Histopathological findings were as follows: 419 patients had normal biopsy (34.3%), 298 patients had mild chronic gastritis (24.1%), 72 cases moderate chronic gastritis (5.8%), 12 cases severe chronic gastritis (0.9%), 281 cases follicular gastritis (22.7%), 51 cases small lymphoid aggregates (4.2%), 39 cases increase in mast cells (3.2%), 27 cases focally enhanced gastritis (2.1%), eight cases mucosal atrophy, six cases fibrosis, four cases granulation tissue and three cases had superficial gastritis (1.7%). Two hundred and fifty (20.5%) cases had H. pylori infection. The most common histopathological finding in patients who had H. pylori infection was follicular gastritis in 160 (64%), and moderate chronic gastritis in 40 (16%), severe chronic gastritis in seven (2.8%), mild chronic gastritis in 26 (10.4%) and focally enhanced gastritis in seven (2.8%). Ten cases had normal gastric histology. The most common histopathologic finding in patients without H. pylori infection was normal histology in 409 (42.1%), and mild chronic gastritis in 272 (28%), follicular gastritis in 121 (12.4%), increase in mast cells in 39 (4%) and other nonspecific changes in 129 (13.2%) patients.
This difference between histological findings in patients with H. pylori infection and those without the infection, was statistically significant ( P < 0.001). In 1062 specimens the results of superficial section and deep section were the same (87.1%) and in 158 specimens the results were different. In 88 (7.2%) specimens deep section was diagnostic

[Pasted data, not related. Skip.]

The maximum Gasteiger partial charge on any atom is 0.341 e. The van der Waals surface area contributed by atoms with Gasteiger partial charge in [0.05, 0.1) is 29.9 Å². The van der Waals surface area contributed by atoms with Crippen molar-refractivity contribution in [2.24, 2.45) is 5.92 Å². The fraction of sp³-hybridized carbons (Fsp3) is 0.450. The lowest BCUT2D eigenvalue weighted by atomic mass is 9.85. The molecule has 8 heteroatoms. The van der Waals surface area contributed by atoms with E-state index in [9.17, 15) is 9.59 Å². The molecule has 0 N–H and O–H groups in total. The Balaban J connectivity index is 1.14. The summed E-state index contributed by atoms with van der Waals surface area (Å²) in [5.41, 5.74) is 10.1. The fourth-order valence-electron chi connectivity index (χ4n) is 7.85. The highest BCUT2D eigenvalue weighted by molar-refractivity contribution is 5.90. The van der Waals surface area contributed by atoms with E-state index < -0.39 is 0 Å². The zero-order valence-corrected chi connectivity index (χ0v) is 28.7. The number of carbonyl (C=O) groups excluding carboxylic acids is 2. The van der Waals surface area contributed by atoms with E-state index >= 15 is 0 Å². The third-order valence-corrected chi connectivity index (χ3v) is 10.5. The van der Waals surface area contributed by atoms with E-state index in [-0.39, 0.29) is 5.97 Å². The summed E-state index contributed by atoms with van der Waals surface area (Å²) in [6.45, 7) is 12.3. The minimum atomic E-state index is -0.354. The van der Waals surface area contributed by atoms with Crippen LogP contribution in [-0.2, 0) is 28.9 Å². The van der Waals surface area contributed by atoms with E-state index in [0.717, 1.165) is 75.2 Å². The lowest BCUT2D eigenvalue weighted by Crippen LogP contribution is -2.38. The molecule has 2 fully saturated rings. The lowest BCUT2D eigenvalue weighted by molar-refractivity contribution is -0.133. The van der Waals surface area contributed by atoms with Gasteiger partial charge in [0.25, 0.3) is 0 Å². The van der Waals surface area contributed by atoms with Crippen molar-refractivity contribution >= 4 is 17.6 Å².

The difference was usually as normal tissue in superficial sections but presence of lymphoid follicles in deep sections [Figure 1] and[Figure 2]; however, in some cases, pathologic finding was seen only in superficial section. The difference between superficial and deep sections was statistically significant (kappa = -0.068, P = 0.016).
| Discussion|| |
Gastritis has a broad histopathological and topographical spectrum and leads to patterns of disease that have been well-recognized and characterized. 
Biopsy is the gold standard for the diagnosis of gastritis. Obtaining good sections of the specimen is important for diagnosis of gastritis. The purpose of this research is to compare the superficial and deep sections for assessing the inflammatory processes in gastric biopsies.
According to the studies on patients who had gastritis the most common symptoms were abdominal pain and vomiting.  In this study, the most common symptoms were abdominal pain and vomiting.